The GLBT community, like most communities, developed in the heat of conflict. The Stonewall Riots were the defining moment if not the actual beginning when Gay men organized around a collective resistance to the criminalization of their desires and relationships and the accompanying police abuses. Developing a group identity around Liberation, the movement/community widened to embrace Lesbians (who for a number of reasons had not experienced the same criminalization and stigmatization as Gays) then somewhat reluctantly Bisexuals and more easily after that the Transgendered. This broadening of the community happened as objectives of the movement shifted from Liberation to Rights, in part because of the success of the Liberation movement and in part because of the growth of Identity Politics in the last part of the twentieth century that redefined the “progressive” agenda from redistribution to recognition. While the GLBT Rights movement sought after expanding recognition and legitimation, a parallel (and sometimes oppositional) movement arose that was simultaneously both more expressively radical and more academic. This movement made up of Queer theorists and Queer activists formed a Queer praxis that is related to GLBT Rights in a similar fashion that the Nation of Islam is related to the NAACP.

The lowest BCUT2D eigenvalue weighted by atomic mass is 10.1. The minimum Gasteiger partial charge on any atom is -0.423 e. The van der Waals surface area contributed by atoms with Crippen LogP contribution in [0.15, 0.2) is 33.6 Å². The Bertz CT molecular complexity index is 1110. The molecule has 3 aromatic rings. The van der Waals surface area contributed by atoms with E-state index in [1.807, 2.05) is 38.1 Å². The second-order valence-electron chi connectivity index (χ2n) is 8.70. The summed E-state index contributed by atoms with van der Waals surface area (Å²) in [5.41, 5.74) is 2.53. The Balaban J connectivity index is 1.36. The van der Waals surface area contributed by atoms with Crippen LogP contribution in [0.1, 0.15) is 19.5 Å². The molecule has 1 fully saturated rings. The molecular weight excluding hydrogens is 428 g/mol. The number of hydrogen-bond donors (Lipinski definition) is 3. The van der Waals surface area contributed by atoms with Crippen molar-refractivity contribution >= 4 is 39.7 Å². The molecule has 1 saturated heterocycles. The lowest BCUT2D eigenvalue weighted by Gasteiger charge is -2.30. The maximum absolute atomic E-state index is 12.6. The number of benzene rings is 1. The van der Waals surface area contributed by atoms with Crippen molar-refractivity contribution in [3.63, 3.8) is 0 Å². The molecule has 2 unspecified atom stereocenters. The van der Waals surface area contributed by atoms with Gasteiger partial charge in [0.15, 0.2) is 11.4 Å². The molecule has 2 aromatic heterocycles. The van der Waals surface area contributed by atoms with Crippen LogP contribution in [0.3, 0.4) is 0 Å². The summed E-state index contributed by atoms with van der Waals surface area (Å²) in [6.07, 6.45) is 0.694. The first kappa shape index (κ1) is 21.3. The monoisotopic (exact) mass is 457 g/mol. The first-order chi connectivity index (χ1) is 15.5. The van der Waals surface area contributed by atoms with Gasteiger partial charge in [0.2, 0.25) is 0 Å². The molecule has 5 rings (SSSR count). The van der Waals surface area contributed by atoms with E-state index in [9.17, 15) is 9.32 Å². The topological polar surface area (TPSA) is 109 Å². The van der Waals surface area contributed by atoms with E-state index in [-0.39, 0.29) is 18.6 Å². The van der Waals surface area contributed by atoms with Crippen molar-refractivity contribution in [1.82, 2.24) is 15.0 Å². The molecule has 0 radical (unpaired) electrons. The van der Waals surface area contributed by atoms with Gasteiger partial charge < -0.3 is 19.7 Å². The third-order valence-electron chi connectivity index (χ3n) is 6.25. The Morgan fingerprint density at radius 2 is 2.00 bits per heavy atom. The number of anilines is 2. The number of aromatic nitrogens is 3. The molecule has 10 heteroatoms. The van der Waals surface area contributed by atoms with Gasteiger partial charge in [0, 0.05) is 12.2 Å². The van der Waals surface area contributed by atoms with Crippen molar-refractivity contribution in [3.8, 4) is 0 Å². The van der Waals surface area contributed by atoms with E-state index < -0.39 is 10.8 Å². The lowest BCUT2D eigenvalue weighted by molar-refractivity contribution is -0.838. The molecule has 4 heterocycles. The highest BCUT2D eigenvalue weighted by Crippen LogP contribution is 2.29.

While the GLBT Rights movement argued, “I was born this way,” Queer theory working within the context of critical race theory, Postcolonialism, and Poststructuralism, isn’t looking for acceptance or recognition, but is challenging the foundational discourses of nineteenth century Eurocentric society regarding racism, sexism and the very notion of sexual identity. Queer praxis would resist not only homophobia (as did Gay Liberation) and heterosexism (as does GLBT Rights) but would want to transgress the colonization of sex and gender by heteronormativity (the underlying assumption that people are defined by their complementary gender roles and by their sexual desire/activity). In Queer praxis, everyone is queer, and the queerest thing of all is to think there’s a normal.